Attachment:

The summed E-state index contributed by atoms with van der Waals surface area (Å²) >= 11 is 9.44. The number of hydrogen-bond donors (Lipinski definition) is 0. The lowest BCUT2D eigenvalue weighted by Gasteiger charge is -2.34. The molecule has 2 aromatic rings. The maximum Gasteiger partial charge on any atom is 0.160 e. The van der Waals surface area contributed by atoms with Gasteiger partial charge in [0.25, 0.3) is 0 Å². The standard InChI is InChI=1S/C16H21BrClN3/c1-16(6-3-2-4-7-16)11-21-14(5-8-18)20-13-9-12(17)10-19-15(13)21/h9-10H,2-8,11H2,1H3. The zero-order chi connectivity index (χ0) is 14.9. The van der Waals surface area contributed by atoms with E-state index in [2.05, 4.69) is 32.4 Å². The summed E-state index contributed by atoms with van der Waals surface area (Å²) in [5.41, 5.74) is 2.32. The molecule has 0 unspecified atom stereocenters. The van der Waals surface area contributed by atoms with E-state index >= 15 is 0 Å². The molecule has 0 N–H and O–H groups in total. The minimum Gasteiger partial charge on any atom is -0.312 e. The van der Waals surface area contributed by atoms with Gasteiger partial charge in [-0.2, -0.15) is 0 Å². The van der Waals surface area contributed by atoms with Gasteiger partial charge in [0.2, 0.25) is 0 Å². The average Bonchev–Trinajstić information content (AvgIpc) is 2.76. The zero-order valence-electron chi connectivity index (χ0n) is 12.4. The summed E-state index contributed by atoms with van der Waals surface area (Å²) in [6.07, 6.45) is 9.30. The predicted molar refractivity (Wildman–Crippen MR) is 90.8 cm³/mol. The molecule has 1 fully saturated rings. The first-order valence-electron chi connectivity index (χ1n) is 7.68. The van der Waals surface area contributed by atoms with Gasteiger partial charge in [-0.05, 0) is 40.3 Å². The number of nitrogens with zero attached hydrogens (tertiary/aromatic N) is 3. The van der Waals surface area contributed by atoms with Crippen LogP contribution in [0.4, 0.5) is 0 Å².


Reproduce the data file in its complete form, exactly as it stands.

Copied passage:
The summed E-state index contributed by atoms with van der Waals surface area (Å²) >= 11 is 9.44. The number of hydrogen-bond donors (Lipinski definition) is 0. The lowest BCUT2D eigenvalue weighted by Gasteiger charge is -2.34. The molecule has 2 aromatic rings. The maximum Gasteiger partial charge on any atom is 0.160 e. The van der Waals surface area contributed by atoms with Gasteiger partial charge in [0.25, 0.3) is 0 Å². The standard InChI is InChI=1S/C16H21BrClN3/c1-16(6-3-2-4-7-16)11-21-14(5-8-18)20-13-9-12(17)10-19-15(13)21/h9-10H,2-8,11H2,1H3. The zero-order chi connectivity index (χ0) is 14.9. The van der Waals surface area contributed by atoms with E-state index in [2.05, 4.69) is 32.4 Å². The summed E-state index contributed by atoms with van der Waals surface area (Å²) in [5.41, 5.74) is 2.32. The molecule has 0 unspecified atom stereocenters. The van der Waals surface area contributed by atoms with E-state index >= 15 is 0 Å². The molecule has 0 N–H and O–H groups in total. The minimum Gasteiger partial charge on any atom is -0.312 e. The van der Waals surface area contributed by atoms with Gasteiger partial charge in [-0.2, -0.15) is 0 Å². The van der Waals surface area contributed by atoms with Gasteiger partial charge in [0.2, 0.25) is 0 Å². The average Bonchev–Trinajstić information content (AvgIpc) is 2.76. The zero-order valence-electron chi connectivity index (χ0n) is 12.4. The summed E-state index contributed by atoms with van der Waals surface area (Å²) in [6.07, 6.45) is 9.30. The predicted molar refractivity (Wildman–Crippen MR) is 90.8 cm³/mol. The molecule has 1 fully saturated rings. The first-order valence-electron chi connectivity index (χ1n) is 7.68. The van der Waals surface area contributed by atoms with Gasteiger partial charge in [-0.05, 0) is 40.3 Å². The number of nitrogens with zero attached hydrogens (tertiary/aromatic N) is 3. The van der Waals surface area contributed by atoms with Crippen LogP contribution in [0.4, 0.5) is 0 Å².